Party Season in Thailand
There is a definite period in the year that most people would recognize as the party season. The casual observer
may say that this is March and April and it is true that there are a lot of events that a Protestant Christian
would see as parties, although a Catholic may not and that is because they are actually religious in nature.
Party Season in Thailand
The March-April 'party season' is focused on Songkhran, the old Thai New Year, which has the fixed date of the
14th. April, unlike all other religious events which are linked to the full moon and so are variable like our
Easter. For the old New Year is a religious event and national holiday.
Most Thais would tell you that it is their favourite holiday of the year and involves three to ten days partying
depending on where you are. During the run up to Songkhran, many parents have their unmarried
seventeen-twenty-one year old sons become monks in the village Temple for between a week an a month.
This is also the most popular time to get married, but not because of the weather, because of its strong
religious overtones. Weather-wise, this is the hottest time of the year and the driest, and Songkhran is a
celebration that the monsoon has come or a plea that it will do soon. It traditionally arrives in the first week of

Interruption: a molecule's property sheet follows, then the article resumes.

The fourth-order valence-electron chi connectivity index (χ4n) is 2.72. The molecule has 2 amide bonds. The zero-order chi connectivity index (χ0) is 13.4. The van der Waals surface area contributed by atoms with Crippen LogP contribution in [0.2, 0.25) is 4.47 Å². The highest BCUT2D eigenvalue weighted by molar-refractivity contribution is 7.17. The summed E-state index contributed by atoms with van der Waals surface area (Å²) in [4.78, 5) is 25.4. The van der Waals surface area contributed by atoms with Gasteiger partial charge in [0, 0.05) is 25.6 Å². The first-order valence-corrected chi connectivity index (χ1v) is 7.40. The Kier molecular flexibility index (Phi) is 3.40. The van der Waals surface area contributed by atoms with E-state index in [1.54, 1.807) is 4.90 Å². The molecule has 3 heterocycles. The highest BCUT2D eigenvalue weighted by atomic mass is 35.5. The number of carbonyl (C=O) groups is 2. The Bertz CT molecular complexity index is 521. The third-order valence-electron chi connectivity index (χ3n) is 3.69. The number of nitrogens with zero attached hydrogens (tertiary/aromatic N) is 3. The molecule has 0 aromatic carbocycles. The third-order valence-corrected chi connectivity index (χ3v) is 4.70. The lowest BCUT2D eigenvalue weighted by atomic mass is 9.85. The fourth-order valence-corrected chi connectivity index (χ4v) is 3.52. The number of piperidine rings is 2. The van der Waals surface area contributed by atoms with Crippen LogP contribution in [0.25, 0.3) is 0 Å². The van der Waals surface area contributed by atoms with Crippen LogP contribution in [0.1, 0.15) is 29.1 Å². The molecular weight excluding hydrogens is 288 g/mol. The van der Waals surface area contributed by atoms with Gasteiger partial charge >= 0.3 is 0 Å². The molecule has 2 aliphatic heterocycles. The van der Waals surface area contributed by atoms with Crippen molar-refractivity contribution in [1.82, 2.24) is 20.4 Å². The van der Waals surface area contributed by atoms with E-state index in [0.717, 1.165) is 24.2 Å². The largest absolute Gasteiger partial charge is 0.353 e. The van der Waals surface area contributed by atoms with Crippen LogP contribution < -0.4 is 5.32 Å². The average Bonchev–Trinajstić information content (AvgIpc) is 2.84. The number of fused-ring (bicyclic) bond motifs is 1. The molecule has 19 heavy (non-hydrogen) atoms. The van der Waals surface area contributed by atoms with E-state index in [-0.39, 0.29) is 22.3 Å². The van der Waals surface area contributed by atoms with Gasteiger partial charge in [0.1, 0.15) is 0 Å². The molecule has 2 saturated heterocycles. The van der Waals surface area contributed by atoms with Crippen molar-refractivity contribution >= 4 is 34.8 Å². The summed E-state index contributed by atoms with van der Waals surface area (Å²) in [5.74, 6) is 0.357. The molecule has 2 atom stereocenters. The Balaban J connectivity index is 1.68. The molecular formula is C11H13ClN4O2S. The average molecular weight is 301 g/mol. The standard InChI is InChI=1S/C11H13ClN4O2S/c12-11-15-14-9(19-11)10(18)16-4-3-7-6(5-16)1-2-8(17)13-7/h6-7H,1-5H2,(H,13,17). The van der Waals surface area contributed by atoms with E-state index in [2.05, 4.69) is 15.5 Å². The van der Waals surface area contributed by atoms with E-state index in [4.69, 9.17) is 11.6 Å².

Songkhran is also very popular with tourists, although the police have frequently complained that the foreigners
don't treat the holiday with the respect it is due.
The 'Big Monsoon' in May is followed by a dry spell and then the 'Mini Monsoon' of July-August and another, but
much cooler period in October-December. The peak holiday period for tourists begins on October 26th and lasts about
ten weeks, but that doesn't affect the vast majority of Thais and nor does Christmas, because they are Buddhist and
don't celebrate it.
However, they love this time of the year because it is cool and dry. There is no real need for fans and insect
numbers are at a minimum so they can sit in their gardens until late in the night eating and drinking with
Loy Krathong , the Thai Valentine's Day falls in November.
Many corporate functions are held at this time of the year too for the same reason. This true party season
culminates with New Year's Eve, which Thailand has adopted as its own.
Then there are two months 'off', with the exception of St. Valentine's Day, and the prelude to Songkhran starts
These are only the two big secular and religious party periods there are also at least a dozen more Buddhist
If you would like to learn more about Amazing Thailand, click through here:
by Owen Jones